The book of Ephesians is considered by many people to be the greatest of Paulís writings. The rule by which we measure greatest is according to the benefits we derive from an object or person. Thus, while studying the Ephesian Epistle we are very prone to say, "It is the sublimest of all of Paulís writing." On the other hand, I am confident that a verse by verse study of any of the other twelve letters of Paul would similarly affect us. We need to remember Paulís own words, "All Scripture is given by inspiration of God, and is profitable for doctrine, for reproof, for correction, for instruction in righteousness:" (2nd Timothy 3:16).
The Ephesian Epistle seems to have a greater degree of relevancy of our day and time than many of the other letters of Paul, and that could account for it being the favorite of New Testament Baptist.
Ephesians was written during Paulís first imprisonment at Rome, Approximately ten years after the Church at Ephesus was founded. Paul calls himself the "Prisoner of Jesus Christ", "The prisoner of the Lord", and "An ambassador in bonds" (3:1, 4:1, 6:20). Allowing these references to refer to Paulís first imprisonment at Rome would fix the date of this Epistle within the Year the years of 61 Ė 63 AD.
The doctrine of the Church is the prominent teaching throughout the Epistle, yet the doctrinal scope of the letter is of such extent that the doctrine of the Sovereignty of God, and subjects related thereto are discussed at length.
In Ephesians we will find clear and graphic language dealing with moral, marital, and Church problems. Submission to principles set forth by Paul in this letter which relate to these problems will be the means of solving any current difficulties we may have, and will fortify us for the whole of our life.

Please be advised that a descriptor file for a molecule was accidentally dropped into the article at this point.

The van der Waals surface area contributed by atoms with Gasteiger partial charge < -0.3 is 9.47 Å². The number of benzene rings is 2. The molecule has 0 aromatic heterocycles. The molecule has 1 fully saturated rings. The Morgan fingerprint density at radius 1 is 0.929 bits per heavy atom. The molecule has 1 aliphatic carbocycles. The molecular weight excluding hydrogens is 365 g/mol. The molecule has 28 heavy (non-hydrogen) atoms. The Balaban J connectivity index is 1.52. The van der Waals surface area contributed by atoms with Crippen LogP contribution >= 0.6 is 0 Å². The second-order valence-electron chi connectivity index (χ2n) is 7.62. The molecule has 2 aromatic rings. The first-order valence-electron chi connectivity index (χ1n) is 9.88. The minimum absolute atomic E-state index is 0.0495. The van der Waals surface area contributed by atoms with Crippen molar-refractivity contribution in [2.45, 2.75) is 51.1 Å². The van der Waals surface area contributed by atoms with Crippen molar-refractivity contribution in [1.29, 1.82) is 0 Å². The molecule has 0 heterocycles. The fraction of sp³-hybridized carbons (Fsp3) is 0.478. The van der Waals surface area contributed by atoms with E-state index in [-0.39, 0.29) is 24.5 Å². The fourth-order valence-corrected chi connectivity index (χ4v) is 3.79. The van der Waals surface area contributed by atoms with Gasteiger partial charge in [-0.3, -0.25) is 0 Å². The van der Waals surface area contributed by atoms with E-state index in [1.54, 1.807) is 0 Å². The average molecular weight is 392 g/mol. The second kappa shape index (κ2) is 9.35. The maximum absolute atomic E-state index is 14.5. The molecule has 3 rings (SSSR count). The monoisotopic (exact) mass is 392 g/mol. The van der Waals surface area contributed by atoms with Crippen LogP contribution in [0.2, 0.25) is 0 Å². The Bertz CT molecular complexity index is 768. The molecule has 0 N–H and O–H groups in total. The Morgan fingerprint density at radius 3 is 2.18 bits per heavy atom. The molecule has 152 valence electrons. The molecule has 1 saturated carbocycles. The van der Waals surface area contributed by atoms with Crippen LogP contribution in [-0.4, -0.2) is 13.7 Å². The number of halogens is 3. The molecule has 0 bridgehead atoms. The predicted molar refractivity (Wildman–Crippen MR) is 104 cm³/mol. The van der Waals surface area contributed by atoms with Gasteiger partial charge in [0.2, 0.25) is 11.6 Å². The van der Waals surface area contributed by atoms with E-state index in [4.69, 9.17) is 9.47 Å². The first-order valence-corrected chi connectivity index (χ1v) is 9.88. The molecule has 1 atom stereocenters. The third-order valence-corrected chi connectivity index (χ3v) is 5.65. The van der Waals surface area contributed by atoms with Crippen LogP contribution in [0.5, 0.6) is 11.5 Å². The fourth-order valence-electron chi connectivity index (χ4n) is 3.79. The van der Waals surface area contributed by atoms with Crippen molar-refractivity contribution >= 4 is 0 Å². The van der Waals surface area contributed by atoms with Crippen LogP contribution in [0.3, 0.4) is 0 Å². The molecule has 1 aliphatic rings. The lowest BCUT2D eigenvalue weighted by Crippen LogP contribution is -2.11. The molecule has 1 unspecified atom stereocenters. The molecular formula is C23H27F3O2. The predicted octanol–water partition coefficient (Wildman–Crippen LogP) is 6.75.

The Ephesian letter and the Colossian letter are alike in many respects. There are some profound differences, and these differences argue against Ephesians being a circular letter. Yet, the sameness of both is apparent, and Ephesians may be correctly described as an expansion of the Colossian letter. (The Colossians were instructed to exchange letters with the Laodiceans, Col. 4:16).
There are many key words and phrases in the letter which facilitate our understanding. The key phrase is, I believe "In Jesus Christ," which appears twelve times. The key word, I believe is, "all," which appears forty times in the letter, and is used in such God honoring statements as "He created all things" "worketh all things after the counsel of His own will", "and hath put all thing under His feet, and gave Him head over all things to the Church", and He fills "all and in all". Etc... Etc...
We will in the series of these studies frequently refer to the book of Acts, chapters 19, 20, & 21.
The first two verses of Ephesians make up the salutation. This kind of salutation was generally used in Paulís day in beginning a letter. The order of procedure was to give first the name of the writer; hence, thirteen of the 27 books of the New Testament begin with the name, "Paul". Secondly, identification of the person or people being addressed, and thirdly, it was customary to express greeting.
Paul being a devout follower of Christ, would not so much as let a
salutation be spent without bringing honor to his Lord in it.